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CardName: Testing cards Cost: Type: Pow/Tgh: / Rules Text: How do you test cards%? Particularly for draft? Flavour Text: Set/Rarity: Conversation None

Testing cards
How do you test cards%? Particularly for draft?
Created on 24 Jun 2013 by Circeus

History: [-]

2013-06-24 18:05:35: Circeus created the card Testing cards

Drafts? With a lot of difficulty.

I print out the visual spoiler, hide the rares and mythics, print it out again, hide the uncommons, print it out again. Cut up all those bits of paper, slip them into sleeved MtG cards, sort them by rarity, sort the commons by colour, make up boosters... and then try to get enough friends over to do a draft, which is even harder than all that first step.

I'd really like to enhance Multiverse to allow on-site drafting of custom cards. I've done quite some thinking about how it might work, how to architect the server-side code for it and so on, but it's a lot of work; even if I were working on it as my major hobby it'd be at least 6 months away, and I'm mainly occupied with playtesting my board game designs at the moment. (I got a contract offer from a publisher to publish a board game design of mine, which is rather awesome.)

It's worth noting that testing "precons" is a lot easier. Make your decklist, put it on a details page with ((cardname)) terminology, hit that details page's "printable" link, print it, cut it up, stick it into the sleeves of an already-sleeved deck you've got. Make a few more such decks, and then when friends come over anyway, you can just get them to play one or two games with your home-made cards, and get a lot of useful feedback that way.

For draft there is the "Random booster" option. That's what I did; though I also printed out the mythic rares and slotted them into the packs, because I deliberately wanted to see what would happen.

Getting printing at the right size is a pain.

Are there any Apprentice clones that hasbro hasn't foxed yet? If so, could we maybe get an exporter to that format?

I've yet to hold a formal 'multiverse' draft (got a few coming down the line, though), but when I drafted Magic 20XX, I set the card designer I was working with to make random packs, like Vitenka said, and printed them up. Afterwards, I saved the paper 'cards' and sorted them, so that when the second draft came, and I hit the random pack button, I wouldn't have to print so many cards.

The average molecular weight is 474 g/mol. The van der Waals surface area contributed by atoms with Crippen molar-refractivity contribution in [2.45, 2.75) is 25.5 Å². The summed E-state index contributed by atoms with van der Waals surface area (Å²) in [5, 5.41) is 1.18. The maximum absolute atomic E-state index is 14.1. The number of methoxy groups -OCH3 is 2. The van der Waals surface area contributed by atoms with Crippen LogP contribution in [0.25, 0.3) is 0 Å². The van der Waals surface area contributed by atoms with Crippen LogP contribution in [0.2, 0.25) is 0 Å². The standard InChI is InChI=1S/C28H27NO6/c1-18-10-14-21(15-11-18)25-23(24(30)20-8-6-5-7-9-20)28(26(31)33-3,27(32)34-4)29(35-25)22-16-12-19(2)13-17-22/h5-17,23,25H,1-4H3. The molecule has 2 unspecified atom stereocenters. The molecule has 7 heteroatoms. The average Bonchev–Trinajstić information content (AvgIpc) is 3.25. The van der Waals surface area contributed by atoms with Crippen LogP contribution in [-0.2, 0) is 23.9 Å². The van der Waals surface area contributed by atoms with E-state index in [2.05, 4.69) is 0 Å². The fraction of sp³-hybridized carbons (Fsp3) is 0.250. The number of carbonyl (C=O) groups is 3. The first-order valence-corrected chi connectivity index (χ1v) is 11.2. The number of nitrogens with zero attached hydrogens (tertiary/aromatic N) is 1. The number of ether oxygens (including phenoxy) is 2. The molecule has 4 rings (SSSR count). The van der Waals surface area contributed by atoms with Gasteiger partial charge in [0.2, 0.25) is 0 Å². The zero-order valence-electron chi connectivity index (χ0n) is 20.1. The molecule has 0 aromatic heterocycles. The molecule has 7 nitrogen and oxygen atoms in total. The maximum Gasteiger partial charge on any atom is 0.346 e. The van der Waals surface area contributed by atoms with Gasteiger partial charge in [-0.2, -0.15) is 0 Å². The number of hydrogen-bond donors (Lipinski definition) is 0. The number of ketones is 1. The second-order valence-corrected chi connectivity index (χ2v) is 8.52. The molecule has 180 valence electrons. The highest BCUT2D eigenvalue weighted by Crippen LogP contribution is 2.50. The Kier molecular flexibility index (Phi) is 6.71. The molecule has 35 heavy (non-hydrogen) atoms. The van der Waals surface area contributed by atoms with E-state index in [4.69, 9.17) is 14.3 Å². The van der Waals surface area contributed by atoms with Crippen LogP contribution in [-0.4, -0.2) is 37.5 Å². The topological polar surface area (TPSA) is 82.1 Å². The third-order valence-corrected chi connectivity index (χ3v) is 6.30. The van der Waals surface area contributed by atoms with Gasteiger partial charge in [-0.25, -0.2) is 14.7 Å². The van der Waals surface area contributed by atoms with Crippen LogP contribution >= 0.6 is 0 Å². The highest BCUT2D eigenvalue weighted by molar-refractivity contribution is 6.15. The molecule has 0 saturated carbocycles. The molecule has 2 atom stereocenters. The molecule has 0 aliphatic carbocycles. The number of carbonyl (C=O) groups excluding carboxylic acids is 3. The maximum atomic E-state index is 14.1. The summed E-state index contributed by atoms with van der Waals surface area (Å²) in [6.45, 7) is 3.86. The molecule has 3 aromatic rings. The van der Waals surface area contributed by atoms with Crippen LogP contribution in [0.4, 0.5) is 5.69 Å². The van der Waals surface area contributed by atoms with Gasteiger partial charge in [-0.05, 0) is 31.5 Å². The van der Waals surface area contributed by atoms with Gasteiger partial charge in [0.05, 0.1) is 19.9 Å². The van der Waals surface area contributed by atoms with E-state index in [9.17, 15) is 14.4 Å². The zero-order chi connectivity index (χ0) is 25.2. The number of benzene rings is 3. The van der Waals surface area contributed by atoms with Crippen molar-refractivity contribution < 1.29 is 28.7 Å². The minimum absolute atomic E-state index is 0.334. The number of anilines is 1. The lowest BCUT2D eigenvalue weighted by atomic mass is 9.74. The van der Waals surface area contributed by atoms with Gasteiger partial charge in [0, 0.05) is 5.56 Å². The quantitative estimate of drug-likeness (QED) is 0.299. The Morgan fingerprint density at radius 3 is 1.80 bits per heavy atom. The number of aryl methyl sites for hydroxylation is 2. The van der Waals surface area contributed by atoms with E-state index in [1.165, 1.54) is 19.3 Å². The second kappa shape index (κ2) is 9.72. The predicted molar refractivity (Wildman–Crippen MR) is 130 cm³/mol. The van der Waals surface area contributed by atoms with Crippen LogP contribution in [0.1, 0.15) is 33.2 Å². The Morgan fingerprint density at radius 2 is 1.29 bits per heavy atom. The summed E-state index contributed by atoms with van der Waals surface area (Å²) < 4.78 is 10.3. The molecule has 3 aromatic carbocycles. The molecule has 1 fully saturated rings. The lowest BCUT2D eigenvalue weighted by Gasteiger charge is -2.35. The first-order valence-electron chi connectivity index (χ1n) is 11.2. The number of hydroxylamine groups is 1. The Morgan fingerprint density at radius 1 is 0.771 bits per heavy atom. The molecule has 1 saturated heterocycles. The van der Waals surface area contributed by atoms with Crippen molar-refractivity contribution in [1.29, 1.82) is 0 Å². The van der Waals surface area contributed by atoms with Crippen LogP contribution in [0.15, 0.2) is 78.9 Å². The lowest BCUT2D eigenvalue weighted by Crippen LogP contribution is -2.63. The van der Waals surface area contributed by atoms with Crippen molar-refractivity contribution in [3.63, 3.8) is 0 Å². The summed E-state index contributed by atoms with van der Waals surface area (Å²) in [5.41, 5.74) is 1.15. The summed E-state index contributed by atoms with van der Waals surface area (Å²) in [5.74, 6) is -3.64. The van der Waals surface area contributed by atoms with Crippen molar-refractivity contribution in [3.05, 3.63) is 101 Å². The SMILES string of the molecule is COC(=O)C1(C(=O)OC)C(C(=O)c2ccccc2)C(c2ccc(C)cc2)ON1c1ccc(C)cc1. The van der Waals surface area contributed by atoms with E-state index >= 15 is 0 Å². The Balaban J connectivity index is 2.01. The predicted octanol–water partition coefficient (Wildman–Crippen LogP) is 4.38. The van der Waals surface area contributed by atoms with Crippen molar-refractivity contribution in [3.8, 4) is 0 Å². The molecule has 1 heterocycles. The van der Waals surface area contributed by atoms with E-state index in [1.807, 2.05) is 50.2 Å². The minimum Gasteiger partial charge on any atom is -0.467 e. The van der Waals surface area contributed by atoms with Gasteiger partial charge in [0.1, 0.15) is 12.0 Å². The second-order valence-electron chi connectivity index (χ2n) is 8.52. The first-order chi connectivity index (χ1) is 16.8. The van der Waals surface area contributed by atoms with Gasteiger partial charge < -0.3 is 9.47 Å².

It took a very long time. Like a 'no one will appreciate the work you're putting into this, so don't expect them to' long time. I'm still torn as to whether my method was better or Alex's method (print out a common sheet x5, and uncommon sheet x3 and a rare and mythic sheet x2 or x1, then randomly shuffle) is the better method. Alex's method is faster, but the packs aren't representation of what a real Magic draft is like. Sometimes, in a 16 person draft, one common will pop up 10 times, and another common will only pop up once. Alternatively, though, random booster generators (and I assume this applies to multiverse as well) don't take print runs into consideration. Boosters near other boosters will generally have a reasonable mixture of Magic cards in real life. And the print run is designed so that the colors are reasonably balanced in packs... something that a random generator won't duplicate.

So when 20XD6, 20XXs expansion comes to town, I think I'm just going to use Alex's method, but print a lot of commons. Like maybe 14x common sheets. Color sort 5x common sheets, and make sure at least one common of each color ends up in a pack, then randomize the rest. Again... a lot of work. But I do want as close to a sense of realism as possible.

On a separate side note, if you need to print a specific selection of cards, we talked about that issue here.

Multiverse's booster generator doesn't exactly have print runs, but it does ensure the commons are evenly distributed by colours. I tried to do this in a way that'd work in heavy-gold sets, heavy-hybrid sets, artifact sets and so on: basically we put the commons in cardlist order, split that list into ten / eleven, fudge those boundaries a little bit, then randomly select one common from each section. It probably gives rather better colour consistency per booster than might be ideal if I were strictly trying to match Wizards' boosters, but I don't think people really care.

"(I got a contract offer from a publisher to publish a board game design of mine" So that's what happened to the announced Multiverse releases XD

I hope that works out well for you.

Heh. Yeah, sorry. Board game design and playtesting is indeed occupying the largest part of my spare time at the moment. I am still working on updating Multiverse a bit, but I've been in the middle of a big port from Rails3.0 to Rails3.2 for a while, and that's been stopping me working on new Multiverse features.

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